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Latitude: 51.4919 / 51°29'30"N
Longitude: -0.1936 / 0°11'36"W
OS Eastings: 525506
OS Northings: 178539
OS Grid: TQ255785
Mapcode National: GBR 0M.QC
Mapcode Global: VHGQY.LRJP
Entry Name: Earls Court Station
Listing Date: 7 November 1984
Source: Historic England
Source ID: 1358162
English Heritage Legacy ID: 203756
Location: Kensington and Chelsea, London, SW5
District: Kensington and Chelsea
Electoral Ward/Division: Earl's Court
Built-Up Area: Kensington and Chelsea
Traditional County: Middlesex
Lieutenancy Area (Ceremonial County): Greater London
Church of England Parish: St Cuthbert Philbeach Gardens
Church of England Diocese: London
TQ 2578 NE EARLS COURT ROAD SW5
249/45/1 Earls Court Station
Underground station. Facade to Earl's Court Road 1906, by Harry W Ford. Train shed 1878 by John Wolfe Barry. Extended to Warwick Road in 1937. Main facade of buff glazed faience with green trimmings. Two storeys. Five bays wide. Shop to ground floor on left of station retains original shop windows with curved plate glass. Thermal windows above with timber glazing bars. Ionic columns between on projecting volute brackets. Segmental pediment to blocking course of centre bay. Balustrade over. Faience fascia inscribed `District Railway: Earl's Court Station. G N Piccadilly and Brompton Railway'. Entrance through three bays of buff faience, with white terracotta keystones over original windows which have timber frames and beading. Glazed roof to ticket area between steel trusses. Train shed with elaborate pitched roof and arched iron trusses running at right angles. Each district line platform has a timber `Earl's Court' sign incorporating underground map. Six classic timber seats with roundel backrest, with `Earl's Court' name. Circular booking hall to Warwick Road, whose 1970s addition on top has no merit. The 1930s entrance is of brown brick, wired glass in metal glazing bars and incorporating the Underground logo; concrete roof tiling. Faience band to inside of drum. In addition there is a separate escalator shaft leading into the Earl's Court Exhibition Centre, which is one of the best surviving escalator halls on the underground system, with bronze uplighters. The tiling to the Piccadilly line platforms has been renewed sympathetically to the original design.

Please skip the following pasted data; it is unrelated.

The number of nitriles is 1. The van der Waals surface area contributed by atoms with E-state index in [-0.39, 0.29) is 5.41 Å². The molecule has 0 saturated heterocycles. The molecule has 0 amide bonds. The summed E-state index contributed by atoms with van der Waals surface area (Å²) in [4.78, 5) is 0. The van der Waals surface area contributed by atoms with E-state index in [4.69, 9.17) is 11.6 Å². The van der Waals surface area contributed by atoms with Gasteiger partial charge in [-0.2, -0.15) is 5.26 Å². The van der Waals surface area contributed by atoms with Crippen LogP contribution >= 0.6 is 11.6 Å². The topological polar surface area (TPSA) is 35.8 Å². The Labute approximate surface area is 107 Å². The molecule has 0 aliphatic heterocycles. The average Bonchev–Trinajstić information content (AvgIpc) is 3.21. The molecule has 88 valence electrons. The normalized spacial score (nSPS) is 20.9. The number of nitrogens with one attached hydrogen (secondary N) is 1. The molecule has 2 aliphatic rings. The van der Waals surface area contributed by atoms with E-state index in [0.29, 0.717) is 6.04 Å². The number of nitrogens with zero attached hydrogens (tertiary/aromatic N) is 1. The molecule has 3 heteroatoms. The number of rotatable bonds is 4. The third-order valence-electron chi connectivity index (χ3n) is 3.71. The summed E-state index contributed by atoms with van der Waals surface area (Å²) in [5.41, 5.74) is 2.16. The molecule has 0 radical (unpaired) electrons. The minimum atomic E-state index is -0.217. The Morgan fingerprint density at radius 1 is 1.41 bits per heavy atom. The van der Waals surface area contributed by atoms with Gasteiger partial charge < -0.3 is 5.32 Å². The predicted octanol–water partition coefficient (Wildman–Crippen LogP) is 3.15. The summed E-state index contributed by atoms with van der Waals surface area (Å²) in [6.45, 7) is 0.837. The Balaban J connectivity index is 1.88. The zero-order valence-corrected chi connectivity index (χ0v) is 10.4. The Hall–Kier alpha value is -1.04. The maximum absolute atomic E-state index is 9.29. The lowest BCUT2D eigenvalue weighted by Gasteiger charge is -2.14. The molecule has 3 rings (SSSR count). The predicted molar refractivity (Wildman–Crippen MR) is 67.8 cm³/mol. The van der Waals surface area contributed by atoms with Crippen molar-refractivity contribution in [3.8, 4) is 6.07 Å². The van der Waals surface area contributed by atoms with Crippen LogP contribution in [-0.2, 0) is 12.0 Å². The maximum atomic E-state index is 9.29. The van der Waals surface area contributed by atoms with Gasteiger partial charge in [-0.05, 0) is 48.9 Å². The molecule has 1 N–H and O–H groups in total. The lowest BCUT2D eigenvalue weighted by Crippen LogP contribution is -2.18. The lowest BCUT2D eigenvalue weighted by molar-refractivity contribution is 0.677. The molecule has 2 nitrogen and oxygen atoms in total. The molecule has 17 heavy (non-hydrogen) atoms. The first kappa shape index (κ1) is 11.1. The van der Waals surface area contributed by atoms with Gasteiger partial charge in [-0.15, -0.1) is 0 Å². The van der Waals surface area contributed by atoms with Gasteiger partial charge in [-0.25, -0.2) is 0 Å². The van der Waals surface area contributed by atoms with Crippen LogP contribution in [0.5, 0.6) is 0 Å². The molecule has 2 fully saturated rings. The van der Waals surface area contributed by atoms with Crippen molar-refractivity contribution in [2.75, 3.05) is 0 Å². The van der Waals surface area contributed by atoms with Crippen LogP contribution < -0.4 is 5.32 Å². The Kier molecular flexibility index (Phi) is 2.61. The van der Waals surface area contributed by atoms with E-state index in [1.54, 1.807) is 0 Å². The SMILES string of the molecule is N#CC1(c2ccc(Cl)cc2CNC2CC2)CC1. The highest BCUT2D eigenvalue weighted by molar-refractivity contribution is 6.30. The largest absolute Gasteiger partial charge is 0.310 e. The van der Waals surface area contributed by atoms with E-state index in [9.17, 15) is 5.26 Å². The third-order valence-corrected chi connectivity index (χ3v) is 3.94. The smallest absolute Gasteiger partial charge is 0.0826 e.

Earl's Court is one of the most interesting of the complex, multi-period stations, with features of architectural interest from three principal eras of underground development.
Laurence Menear, London's Underground Stations
David Lawrence, Underground London
Listing NGR: TQ2550678539
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